Device drivers are an essential part in modern Unix-like systems to handle operations on physical devices, from hard disks and printers to digital cameras and Bluetooth speakers. The surge of new hardware, particularly on mobile devices, introduces an explosive growth of device drivers in system kernels. Many such drivers are provided by third-party developers, which are susceptible to security vulnerabilities and lack proper vetting. Unfortunately, the complex input data structures for device drivers render traditional analysis tools, such as fuzz testing, less effective, and so far, research on kernel driver security is comparatively sparse.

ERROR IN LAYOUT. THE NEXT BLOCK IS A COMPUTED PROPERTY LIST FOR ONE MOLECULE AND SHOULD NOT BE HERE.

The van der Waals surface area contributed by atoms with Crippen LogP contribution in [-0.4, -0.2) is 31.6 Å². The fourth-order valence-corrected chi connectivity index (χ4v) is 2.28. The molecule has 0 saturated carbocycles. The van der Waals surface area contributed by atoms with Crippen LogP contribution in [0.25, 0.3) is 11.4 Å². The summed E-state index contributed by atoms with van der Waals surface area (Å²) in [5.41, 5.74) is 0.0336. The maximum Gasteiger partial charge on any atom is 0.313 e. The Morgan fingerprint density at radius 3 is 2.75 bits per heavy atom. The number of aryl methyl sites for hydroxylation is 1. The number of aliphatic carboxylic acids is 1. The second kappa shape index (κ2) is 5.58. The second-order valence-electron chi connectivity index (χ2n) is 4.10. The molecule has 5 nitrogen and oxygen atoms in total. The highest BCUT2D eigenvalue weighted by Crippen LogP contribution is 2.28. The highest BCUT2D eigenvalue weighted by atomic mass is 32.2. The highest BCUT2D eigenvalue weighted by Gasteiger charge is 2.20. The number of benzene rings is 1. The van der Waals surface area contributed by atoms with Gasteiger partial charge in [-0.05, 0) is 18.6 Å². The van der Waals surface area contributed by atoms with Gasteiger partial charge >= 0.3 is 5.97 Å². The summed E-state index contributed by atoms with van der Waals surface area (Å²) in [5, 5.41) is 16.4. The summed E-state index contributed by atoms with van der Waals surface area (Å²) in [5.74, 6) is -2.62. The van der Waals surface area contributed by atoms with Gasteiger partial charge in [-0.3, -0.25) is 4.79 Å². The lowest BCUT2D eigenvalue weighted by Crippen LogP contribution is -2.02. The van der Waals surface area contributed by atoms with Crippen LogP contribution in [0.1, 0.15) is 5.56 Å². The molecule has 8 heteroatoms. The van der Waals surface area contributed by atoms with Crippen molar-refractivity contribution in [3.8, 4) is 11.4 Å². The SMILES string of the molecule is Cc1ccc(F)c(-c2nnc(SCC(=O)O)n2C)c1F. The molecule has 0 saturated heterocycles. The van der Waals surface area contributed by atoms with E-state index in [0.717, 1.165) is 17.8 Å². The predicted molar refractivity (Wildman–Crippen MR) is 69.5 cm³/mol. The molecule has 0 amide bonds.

In my thesis, I present DIFUZE, an interface-aware fuzzing tool to automatically generate valid inputs and trigger the execution of the kernel drivers. We leverage static analysis to compose correctly-structured input in the user-space to explore kernel drivers. DIFUZE is fully automatic, ranging from identifying driver handlers, to mapping of device file names, to constructing complex argument instances. We evaluate our approach on seven modern Android smartphones. The results show that DIFUZE can effectively identify kernel driver bugs, and reports 32 previously unknown vulnerabilities, including flaws that lead to arbitrary code execution.